Anger management-Part 1



Anger

We give it different names. Whether you call it rage, frustration, fury or indignation, it was the subliminal force that drove people to extremes of violence that bathed our island in blood. It is the force you deal with every day, whether you feel outraged after a passing car decorates your immaculate white shirt with splotches of mud or when a colleague yells at you for no reason at all.

Anger: Is it useless, needed to some extent, or essential? 
Let me ask that question in another way. Is fever useless, needed to some extent, or essential? Do I hear you saying “Oh! Fever? Feeling uncomfortable for days on end? You call that “necessary”?” Yet scientifically, fever is a symptom which can help us to detect life-threatening diseases early on. It is a defense mechanism of the body. Therefore fever is essential. 
Similarly, anger is essential. When we feel angry, it indicates that either we or others are not meeting the standards we have in our minds. If you don’t feel angry, other people would walk all over you and you would never be the best you can be.
To put it in brief, feelingangry is completely all right; it is our reaction that we should look out for.
Whenever you sense this feeling creeping up on you, first of all, accept that you are feeling angry. Then ask yourself why you feel so. Fine, your sister grabbed that last piece of cake from your hands. Is it reasonable enough to yell and make a scene?  For every situation, ask yourself whether you can tolerate it. Is it just the way your sister is? Perhaps it is just because your standards and the other person’s standards differ. What may be outrageous to you would be completely acceptable to another.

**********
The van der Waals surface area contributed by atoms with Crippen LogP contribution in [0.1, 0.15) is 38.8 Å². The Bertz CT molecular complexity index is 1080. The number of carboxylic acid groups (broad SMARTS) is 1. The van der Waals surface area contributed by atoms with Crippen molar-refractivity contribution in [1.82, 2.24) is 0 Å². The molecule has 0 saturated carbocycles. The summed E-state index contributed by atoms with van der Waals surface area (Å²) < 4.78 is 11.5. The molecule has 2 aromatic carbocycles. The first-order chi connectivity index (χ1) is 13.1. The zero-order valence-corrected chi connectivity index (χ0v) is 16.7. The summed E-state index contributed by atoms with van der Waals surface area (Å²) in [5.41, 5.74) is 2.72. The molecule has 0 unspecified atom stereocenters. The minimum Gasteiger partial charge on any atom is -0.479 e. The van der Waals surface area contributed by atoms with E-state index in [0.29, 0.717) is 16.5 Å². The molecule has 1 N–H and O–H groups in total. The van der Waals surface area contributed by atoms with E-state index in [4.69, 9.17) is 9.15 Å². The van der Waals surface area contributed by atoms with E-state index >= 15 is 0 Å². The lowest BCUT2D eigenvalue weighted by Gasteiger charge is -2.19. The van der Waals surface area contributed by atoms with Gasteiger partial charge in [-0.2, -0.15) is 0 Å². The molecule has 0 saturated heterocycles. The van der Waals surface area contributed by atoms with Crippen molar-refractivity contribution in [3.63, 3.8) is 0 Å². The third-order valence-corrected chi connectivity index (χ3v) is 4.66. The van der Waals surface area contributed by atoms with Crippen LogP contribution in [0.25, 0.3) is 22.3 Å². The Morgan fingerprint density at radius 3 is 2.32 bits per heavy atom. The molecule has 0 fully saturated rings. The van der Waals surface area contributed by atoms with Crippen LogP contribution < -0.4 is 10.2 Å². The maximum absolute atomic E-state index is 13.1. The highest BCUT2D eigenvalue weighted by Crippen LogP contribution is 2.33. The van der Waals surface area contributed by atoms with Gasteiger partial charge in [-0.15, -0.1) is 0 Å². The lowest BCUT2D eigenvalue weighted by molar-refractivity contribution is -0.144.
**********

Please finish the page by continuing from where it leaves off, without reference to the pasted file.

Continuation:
If you feel that you cannot tolerate the other, then it is time for an open discussion. By that I mean a conversation where both parties get to have their say and not a tearing-your-hair-out-name-calling-stomping-around session. In an open discussion, both parties should strive to reach a middle ground. If it was a debate, you would lose whether you win or not. When you win, you do not learn anything and your relationship is damaged, sometimes forever. When you lose, you learn something; yet once again your bond maybe ruined beyond repair.
In the next article, we would be looking at the ill effects of anger and how we can control it.
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2 thoughts on “Anger management-Part 1”

  1. Posts like these are extremely important because they don't just say, "look, here's the problem." They explain the problem and the offer a solution. And the subject you've chosen to discuss is ideal for the blog, and for the current situation around the globe.We often let our anger get the best of us. We never count to ten before saying something or doing something. People laugh when I tell them not to kill mosquitoes. Have you noticed the look of pure anger in their faces when the mosquito stings? That anger if for a small amount of pain. Imagine what such people are capable of doing when people hurt them?We can't go around killing people, or beating them up just because we are anger. I mean, we are all angry at some point, but it's not an excuse to hurt people. So we must instead control our anger.

  2. Thank you Shailee! I guess counting to ten has the same effect as accepting and rethinking about our response. Well, the thing about mosquitoes: now that you said the reason behind it, I see what a logical thing it is! True, people scowl in irritation when they see a mosquito. If we let the itty-bitty things get to us so much… Hmmm…

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